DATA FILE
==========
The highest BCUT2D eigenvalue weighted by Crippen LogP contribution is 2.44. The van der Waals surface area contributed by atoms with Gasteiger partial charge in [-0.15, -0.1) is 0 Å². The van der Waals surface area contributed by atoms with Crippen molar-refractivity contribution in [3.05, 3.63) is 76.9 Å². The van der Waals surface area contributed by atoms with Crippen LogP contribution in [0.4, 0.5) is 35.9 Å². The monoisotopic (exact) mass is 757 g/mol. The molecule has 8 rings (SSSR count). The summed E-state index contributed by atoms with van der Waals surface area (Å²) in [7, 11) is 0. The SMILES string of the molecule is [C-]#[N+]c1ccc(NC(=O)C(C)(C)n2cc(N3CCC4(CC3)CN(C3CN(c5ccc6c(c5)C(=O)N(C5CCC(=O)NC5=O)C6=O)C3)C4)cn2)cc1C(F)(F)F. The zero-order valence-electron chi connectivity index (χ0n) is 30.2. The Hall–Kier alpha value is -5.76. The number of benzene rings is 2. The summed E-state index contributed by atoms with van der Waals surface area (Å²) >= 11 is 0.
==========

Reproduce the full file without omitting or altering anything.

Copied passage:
The highest BCUT2D eigenvalue weighted by Crippen LogP contribution is 2.44. The van der Waals surface area contributed by atoms with Gasteiger partial charge in [-0.15, -0.1) is 0 Å². The van der Waals surface area contributed by atoms with Crippen molar-refractivity contribution in [3.05, 3.63) is 76.9 Å². The van der Waals surface area contributed by atoms with Crippen LogP contribution in [0.4, 0.5) is 35.9 Å². The monoisotopic (exact) mass is 757 g/mol. The molecule has 8 rings (SSSR count). The summed E-state index contributed by atoms with van der Waals surface area (Å²) in [7, 11) is 0. The SMILES string of the molecule is [C-]#[N+]c1ccc(NC(=O)C(C)(C)n2cc(N3CCC4(CC3)CN(C3CN(c5ccc6c(c5)C(=O)N(C5CCC(=O)NC5=O)C6=O)C3)C4)cn2)cc1C(F)(F)F. The zero-order valence-electron chi connectivity index (χ0n) is 30.2. The Hall–Kier alpha value is -5.76. The number of benzene rings is 2. The summed E-state index contributed by atoms with van der Waals surface area (Å²) >= 11 is 0.